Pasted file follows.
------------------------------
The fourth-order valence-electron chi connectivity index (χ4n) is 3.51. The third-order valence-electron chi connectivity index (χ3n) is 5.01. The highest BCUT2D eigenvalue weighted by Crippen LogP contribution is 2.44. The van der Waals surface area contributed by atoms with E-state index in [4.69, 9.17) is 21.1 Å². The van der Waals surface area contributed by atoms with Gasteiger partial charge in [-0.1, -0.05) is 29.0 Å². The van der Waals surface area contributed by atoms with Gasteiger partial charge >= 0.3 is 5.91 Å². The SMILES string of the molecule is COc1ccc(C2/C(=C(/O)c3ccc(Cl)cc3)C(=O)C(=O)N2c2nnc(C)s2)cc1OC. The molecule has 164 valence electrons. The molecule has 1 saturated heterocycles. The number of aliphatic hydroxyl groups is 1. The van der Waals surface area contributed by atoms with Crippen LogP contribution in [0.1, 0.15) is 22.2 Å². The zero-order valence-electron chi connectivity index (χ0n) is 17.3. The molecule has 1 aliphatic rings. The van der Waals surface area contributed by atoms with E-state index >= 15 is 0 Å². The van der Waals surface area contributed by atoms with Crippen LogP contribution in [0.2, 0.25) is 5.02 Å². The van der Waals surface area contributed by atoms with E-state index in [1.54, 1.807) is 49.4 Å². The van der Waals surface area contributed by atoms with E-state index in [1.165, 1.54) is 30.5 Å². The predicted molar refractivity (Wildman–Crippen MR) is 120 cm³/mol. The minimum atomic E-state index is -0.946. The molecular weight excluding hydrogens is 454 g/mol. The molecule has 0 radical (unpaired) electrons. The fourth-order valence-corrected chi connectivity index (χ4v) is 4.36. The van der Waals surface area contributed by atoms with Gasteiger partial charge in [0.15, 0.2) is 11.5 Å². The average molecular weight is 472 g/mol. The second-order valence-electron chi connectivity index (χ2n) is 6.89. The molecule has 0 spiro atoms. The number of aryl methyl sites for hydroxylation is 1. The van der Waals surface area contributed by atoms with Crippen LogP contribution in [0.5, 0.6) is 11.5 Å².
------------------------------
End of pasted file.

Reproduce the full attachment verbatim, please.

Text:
The fourth-order valence-electron chi connectivity index (χ4n) is 3.51. The third-order valence-electron chi connectivity index (χ3n) is 5.01. The highest BCUT2D eigenvalue weighted by Crippen LogP contribution is 2.44. The van der Waals surface area contributed by atoms with E-state index in [4.69, 9.17) is 21.1 Å². The van der Waals surface area contributed by atoms with Gasteiger partial charge in [-0.1, -0.05) is 29.0 Å². The van der Waals surface area contributed by atoms with Gasteiger partial charge >= 0.3 is 5.91 Å². The SMILES string of the molecule is COc1ccc(C2/C(=C(/O)c3ccc(Cl)cc3)C(=O)C(=O)N2c2nnc(C)s2)cc1OC. The molecule has 164 valence electrons. The molecule has 1 saturated heterocycles. The number of aliphatic hydroxyl groups is 1. The van der Waals surface area contributed by atoms with Crippen LogP contribution in [0.1, 0.15) is 22.2 Å². The zero-order valence-electron chi connectivity index (χ0n) is 17.3. The molecule has 1 aliphatic rings. The van der Waals surface area contributed by atoms with E-state index >= 15 is 0 Å². The van der Waals surface area contributed by atoms with Crippen LogP contribution in [0.2, 0.25) is 5.02 Å². The van der Waals surface area contributed by atoms with E-state index in [1.54, 1.807) is 49.4 Å². The van der Waals surface area contributed by atoms with E-state index in [1.165, 1.54) is 30.5 Å². The predicted molar refractivity (Wildman–Crippen MR) is 120 cm³/mol. The minimum atomic E-state index is -0.946. The molecular weight excluding hydrogens is 454 g/mol. The molecule has 0 radical (unpaired) electrons. The fourth-order valence-corrected chi connectivity index (χ4v) is 4.36. The van der Waals surface area contributed by atoms with Gasteiger partial charge in [0.15, 0.2) is 11.5 Å². The average molecular weight is 472 g/mol. The second-order valence-electron chi connectivity index (χ2n) is 6.89. The molecule has 0 spiro atoms. The number of aryl methyl sites for hydroxylation is 1. The van der Waals surface area contributed by atoms with Crippen LogP contribution in [0.5, 0.6) is 11.5 Å².